Monday 18 December 2017

Christmas pudding could have killed my little dog

By Pete Wedderburn - Animal Doctor

Kiko could have died after scoffing Christmas pudding
Kiko could have died after scoffing Christmas pudding

I usually write about crises happening to other people's pets, but last night, I had a pet drama in my own home.

I was sitting in front of the computer in my home office, taking part in one of my monthly live Facebook "Question and Answer" sessions. These are fairly intensive, needing my complete focus for several hours while I do my best to answer people's concerns about their pets. I was interrupted by a shout from my daughter next door in the kitchen: "Dad, quick, Kiko's eaten something". I rushed through to find our little terrier Kiko in her basket, happily devouring the remnants of a small Christmas pudding. It was a special gluten-free one which had been wrapped up in Christmas paper, to be given to a friend the following day. Kiko had been in the kitchen on her own and she must have sniffed out the pudding. She'd jumped onto the table, grabbed the package and opened it with her teeth before munching its contents.

Of course it was annoying that she'd done this: dogs should know better than to jump up onto counters and tables to steal food. But that was not what bothered me: it was the fact that she had eaten something that could kill her.

Raisins can be highly toxic to dogs, and Kiko had just eaten twenty or thirty of them in the Christmas pudding. Her life was at risk, and I needed to take immediate action to save her.

For many people, it seems unbelievable that raisins can be poisonous. After all, many dogs have been given foods containing raisins as treats without any adverse consequences. There are two reasons for this: firstly, like all poisons, the effect depends on the dose taken, so large dogs may be able to eat significant numbers of raisins without problems. And second, the toxic ingredient in raisins is not always present, so a dog could eat raisins on three or four occasions without problems, then fall seriously ill the next time.

The precise toxic agent is still a mystery, and has never been definitively isolated. The poisonous nature of grapes and raisins has been deduced by circumstantial evidence. Over the past twenty years, many dogs have developed severe, fatal kidney failure, and the only common factor has been that they have eaten a large quantity of grapes or raisins in the previous few days. Despite attempts to analyse samples of the fruit that has been eaten, a specific toxic agent has never been identified. The best guess is that the poison is a type of mycotoxin (i.e. a poison produced by moulds or fungi on the grapes). Incidents of kidney failure following grape consumption have been most common in years where there have been high levels of rainfall, leading to damp grapes which will have been more likely to develop mould and fungal growth.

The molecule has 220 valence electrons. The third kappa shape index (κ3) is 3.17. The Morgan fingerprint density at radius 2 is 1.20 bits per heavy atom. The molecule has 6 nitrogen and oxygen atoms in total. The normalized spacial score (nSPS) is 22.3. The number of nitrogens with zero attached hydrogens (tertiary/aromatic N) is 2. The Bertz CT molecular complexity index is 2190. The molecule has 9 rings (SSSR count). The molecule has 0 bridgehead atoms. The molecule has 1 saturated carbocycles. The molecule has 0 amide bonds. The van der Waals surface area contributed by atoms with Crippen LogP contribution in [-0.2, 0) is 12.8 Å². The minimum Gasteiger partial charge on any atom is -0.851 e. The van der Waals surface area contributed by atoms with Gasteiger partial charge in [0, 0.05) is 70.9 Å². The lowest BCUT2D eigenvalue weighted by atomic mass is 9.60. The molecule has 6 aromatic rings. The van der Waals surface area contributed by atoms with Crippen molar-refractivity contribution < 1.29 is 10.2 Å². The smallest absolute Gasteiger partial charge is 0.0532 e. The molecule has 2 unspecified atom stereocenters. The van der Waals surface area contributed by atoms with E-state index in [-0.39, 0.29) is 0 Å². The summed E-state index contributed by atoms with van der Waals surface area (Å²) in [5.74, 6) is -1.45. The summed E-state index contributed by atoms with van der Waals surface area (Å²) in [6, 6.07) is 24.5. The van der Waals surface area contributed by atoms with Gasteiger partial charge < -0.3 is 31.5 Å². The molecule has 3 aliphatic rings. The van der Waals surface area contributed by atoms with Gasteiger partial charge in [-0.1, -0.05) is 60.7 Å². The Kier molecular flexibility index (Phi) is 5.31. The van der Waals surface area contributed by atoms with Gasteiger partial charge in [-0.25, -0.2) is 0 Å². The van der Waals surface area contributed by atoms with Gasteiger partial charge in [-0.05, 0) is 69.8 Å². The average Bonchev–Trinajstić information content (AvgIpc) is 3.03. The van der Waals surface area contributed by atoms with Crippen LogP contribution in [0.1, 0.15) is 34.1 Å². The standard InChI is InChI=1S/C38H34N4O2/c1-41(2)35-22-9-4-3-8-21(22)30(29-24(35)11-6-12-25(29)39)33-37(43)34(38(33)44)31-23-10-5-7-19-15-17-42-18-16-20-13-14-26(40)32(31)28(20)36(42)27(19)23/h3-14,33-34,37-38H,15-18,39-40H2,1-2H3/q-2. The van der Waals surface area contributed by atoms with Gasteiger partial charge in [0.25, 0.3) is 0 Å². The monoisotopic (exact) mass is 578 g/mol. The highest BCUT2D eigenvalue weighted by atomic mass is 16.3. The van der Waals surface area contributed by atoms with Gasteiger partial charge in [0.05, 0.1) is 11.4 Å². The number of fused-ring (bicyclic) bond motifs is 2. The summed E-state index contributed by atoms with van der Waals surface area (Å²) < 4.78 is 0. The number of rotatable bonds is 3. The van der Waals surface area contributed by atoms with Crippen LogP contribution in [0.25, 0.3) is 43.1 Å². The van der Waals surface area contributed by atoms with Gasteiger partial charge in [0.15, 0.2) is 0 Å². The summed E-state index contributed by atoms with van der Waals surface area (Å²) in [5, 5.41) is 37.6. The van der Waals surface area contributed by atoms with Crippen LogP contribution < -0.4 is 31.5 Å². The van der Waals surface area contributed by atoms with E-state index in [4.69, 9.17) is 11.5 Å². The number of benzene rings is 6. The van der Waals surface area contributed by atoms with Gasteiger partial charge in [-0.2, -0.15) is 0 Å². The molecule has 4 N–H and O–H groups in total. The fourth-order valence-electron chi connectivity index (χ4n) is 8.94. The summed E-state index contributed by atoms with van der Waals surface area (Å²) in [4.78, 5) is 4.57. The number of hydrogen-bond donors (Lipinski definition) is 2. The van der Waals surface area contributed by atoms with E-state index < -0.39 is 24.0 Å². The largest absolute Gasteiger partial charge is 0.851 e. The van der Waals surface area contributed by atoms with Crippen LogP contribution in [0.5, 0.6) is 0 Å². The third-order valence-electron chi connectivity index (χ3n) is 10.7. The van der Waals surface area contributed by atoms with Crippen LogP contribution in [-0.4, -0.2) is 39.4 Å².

But why should dogs be affected, and not humans? Cultured dog kidney cells in the laboratory are known to be the most sensitive of all species to some other types of mycotoxins that are known to damage kidneys. The presumption is that dog kidneys are also more sensitive to damage by this new, unidentified mycotoxin, so that they are badly affected while other species are spared.

So when do owners need to worry?

If a dog steals a mince pie, is a visit to the vet needed?

The best way to make a judgment on this is to review the lowest recorded amounts of grapes or raisins that have caused kidney failure in dogs in the past, and so to work out the probable toxic dose depending on a dog's weight.

To start with grapes: the lowest dose to cause a problem has been 20g grapes per one kilogram of dog body weight. Each grape weighs 2 - 5g, so that means that the toxic dose is around 4 grapes per kg. This means around 20 grapes for a 5kg terrier, or 120 grapes for a 30kg Labrador.

Next, raisins: the lowest dose to cause toxicity has been around 3g/kg. Each raisin weighs around 0.5g, making a toxic dose around 6 raisins per kg. This works out at around 30 raisins for 5kg dog, or 180 raisins for a 30kg Labrador.

Bearing in mind that this is the dose that has definitely caused serious kidney failure, it's sensible to say that if a dog consumes even half of this dose, action should be taken.

This takes me back to Kiko. She is a small dog, weighing 5kg, and she had eaten 20 - 30 raisins in the Christmas pudding. This was right on the threshold of a toxic dose, so I decided that it was safest to take pre-emptive action. I took her to my clinic last night, and gave her an injection to induce vomiting. I did this within half an hour of her eating the raisins: if I had left it any later, it would have been too late.

I felt sorry for Kiko as she retched, emptying the half-digested Christmas pudding onto the ground, but I was very glad that I'd been cautious. If the raisins had been left in her stomach, they'd have passed on into her intestines within a few hours, and she could have absorbed a fatal poison into her bloodstream. If that had happened, there would have been little that I could have done to help her.

If your dog eats raisins over Christmas, don't wait around: call the emergency vet. Prompt action can be lifesaving.

Have a Happy Christmas, everyone!

Wexford People

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